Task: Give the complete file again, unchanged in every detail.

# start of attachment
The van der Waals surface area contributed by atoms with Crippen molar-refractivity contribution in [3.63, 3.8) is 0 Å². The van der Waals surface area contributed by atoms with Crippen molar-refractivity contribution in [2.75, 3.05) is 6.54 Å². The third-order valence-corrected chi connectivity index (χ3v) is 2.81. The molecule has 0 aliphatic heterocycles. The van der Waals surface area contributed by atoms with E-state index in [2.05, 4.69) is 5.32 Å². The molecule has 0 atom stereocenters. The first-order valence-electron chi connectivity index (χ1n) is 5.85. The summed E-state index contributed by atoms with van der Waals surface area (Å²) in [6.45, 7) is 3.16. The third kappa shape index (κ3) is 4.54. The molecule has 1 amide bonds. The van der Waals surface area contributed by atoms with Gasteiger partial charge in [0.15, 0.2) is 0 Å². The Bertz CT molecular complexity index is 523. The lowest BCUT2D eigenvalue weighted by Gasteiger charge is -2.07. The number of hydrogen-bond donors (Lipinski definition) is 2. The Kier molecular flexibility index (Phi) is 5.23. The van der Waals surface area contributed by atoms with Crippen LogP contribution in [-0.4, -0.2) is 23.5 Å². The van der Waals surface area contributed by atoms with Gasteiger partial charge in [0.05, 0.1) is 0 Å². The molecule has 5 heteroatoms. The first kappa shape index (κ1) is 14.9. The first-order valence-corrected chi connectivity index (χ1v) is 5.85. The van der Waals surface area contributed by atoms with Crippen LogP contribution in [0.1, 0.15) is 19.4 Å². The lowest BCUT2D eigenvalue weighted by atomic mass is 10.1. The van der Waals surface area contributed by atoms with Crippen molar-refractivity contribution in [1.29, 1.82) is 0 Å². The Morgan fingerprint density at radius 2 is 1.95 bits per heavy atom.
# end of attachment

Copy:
The van der Waals surface area contributed by atoms with Crippen molar-refractivity contribution in [3.63, 3.8) is 0 Å². The van der Waals surface area contributed by atoms with Crippen molar-refractivity contribution in [2.75, 3.05) is 6.54 Å². The third-order valence-corrected chi connectivity index (χ3v) is 2.81. The molecule has 0 aliphatic heterocycles. The van der Waals surface area contributed by atoms with E-state index in [2.05, 4.69) is 5.32 Å². The molecule has 0 atom stereocenters. The first-order valence-electron chi connectivity index (χ1n) is 5.85. The summed E-state index contributed by atoms with van der Waals surface area (Å²) in [6.45, 7) is 3.16. The third kappa shape index (κ3) is 4.54. The molecule has 1 amide bonds. The van der Waals surface area contributed by atoms with Gasteiger partial charge in [0.15, 0.2) is 0 Å². The Bertz CT molecular complexity index is 523. The lowest BCUT2D eigenvalue weighted by Gasteiger charge is -2.07. The number of hydrogen-bond donors (Lipinski definition) is 2. The Kier molecular flexibility index (Phi) is 5.23. The van der Waals surface area contributed by atoms with Crippen LogP contribution in [-0.4, -0.2) is 23.5 Å². The van der Waals surface area contributed by atoms with Gasteiger partial charge in [0.05, 0.1) is 0 Å². The molecule has 5 heteroatoms. The first kappa shape index (κ1) is 14.9. The first-order valence-corrected chi connectivity index (χ1v) is 5.85. The van der Waals surface area contributed by atoms with Crippen LogP contribution in [0.1, 0.15) is 19.4 Å². The lowest BCUT2D eigenvalue weighted by atomic mass is 10.1. The van der Waals surface area contributed by atoms with Crippen molar-refractivity contribution in [1.29, 1.82) is 0 Å². The Morgan fingerprint density at radius 2 is 1.95 bits per heavy atom.